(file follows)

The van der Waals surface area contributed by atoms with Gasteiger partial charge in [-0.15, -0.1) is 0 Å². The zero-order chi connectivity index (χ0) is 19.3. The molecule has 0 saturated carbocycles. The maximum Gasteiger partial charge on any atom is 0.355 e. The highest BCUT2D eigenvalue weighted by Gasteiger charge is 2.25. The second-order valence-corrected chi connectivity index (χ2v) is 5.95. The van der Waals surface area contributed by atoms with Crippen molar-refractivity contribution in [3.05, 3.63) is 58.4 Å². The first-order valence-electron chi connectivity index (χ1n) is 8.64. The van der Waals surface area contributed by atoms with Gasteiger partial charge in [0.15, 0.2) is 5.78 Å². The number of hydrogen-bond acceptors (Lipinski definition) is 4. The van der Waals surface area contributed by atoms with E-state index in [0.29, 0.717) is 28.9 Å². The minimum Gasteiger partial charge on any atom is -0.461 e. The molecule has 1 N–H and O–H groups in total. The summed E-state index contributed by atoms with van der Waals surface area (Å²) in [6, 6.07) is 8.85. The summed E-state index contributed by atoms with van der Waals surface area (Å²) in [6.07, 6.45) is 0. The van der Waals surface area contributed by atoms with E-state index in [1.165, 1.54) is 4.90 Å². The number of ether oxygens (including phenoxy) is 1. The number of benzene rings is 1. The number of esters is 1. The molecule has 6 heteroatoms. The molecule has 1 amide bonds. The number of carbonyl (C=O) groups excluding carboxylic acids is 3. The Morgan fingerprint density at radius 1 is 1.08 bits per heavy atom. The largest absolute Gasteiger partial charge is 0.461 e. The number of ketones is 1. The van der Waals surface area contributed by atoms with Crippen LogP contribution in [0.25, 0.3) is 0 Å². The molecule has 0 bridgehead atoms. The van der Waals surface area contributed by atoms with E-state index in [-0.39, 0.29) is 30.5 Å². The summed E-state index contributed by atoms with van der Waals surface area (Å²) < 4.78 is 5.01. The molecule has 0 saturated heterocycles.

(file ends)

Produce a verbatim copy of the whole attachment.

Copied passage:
The van der Waals surface area contributed by atoms with Gasteiger partial charge in [-0.15, -0.1) is 0 Å². The zero-order chi connectivity index (χ0) is 19.3. The molecule has 0 saturated carbocycles. The maximum Gasteiger partial charge on any atom is 0.355 e. The highest BCUT2D eigenvalue weighted by Gasteiger charge is 2.25. The second-order valence-corrected chi connectivity index (χ2v) is 5.95. The van der Waals surface area contributed by atoms with Crippen molar-refractivity contribution in [3.05, 3.63) is 58.4 Å². The first-order valence-electron chi connectivity index (χ1n) is 8.64. The van der Waals surface area contributed by atoms with Gasteiger partial charge in [0.15, 0.2) is 5.78 Å². The number of hydrogen-bond acceptors (Lipinski definition) is 4. The van der Waals surface area contributed by atoms with E-state index in [0.29, 0.717) is 28.9 Å². The minimum Gasteiger partial charge on any atom is -0.461 e. The molecule has 1 N–H and O–H groups in total. The summed E-state index contributed by atoms with van der Waals surface area (Å²) in [6, 6.07) is 8.85. The summed E-state index contributed by atoms with van der Waals surface area (Å²) in [6.07, 6.45) is 0. The van der Waals surface area contributed by atoms with E-state index in [1.165, 1.54) is 4.90 Å². The number of ether oxygens (including phenoxy) is 1. The number of benzene rings is 1. The number of esters is 1. The molecule has 6 heteroatoms. The molecule has 1 amide bonds. The number of carbonyl (C=O) groups excluding carboxylic acids is 3. The Morgan fingerprint density at radius 1 is 1.08 bits per heavy atom. The largest absolute Gasteiger partial charge is 0.461 e. The number of ketones is 1. The van der Waals surface area contributed by atoms with Crippen LogP contribution in [0.25, 0.3) is 0 Å². The molecule has 0 bridgehead atoms. The van der Waals surface area contributed by atoms with E-state index in [-0.39, 0.29) is 30.5 Å². The summed E-state index contributed by atoms with van der Waals surface area (Å²) < 4.78 is 5.01. The molecule has 0 saturated heterocycles.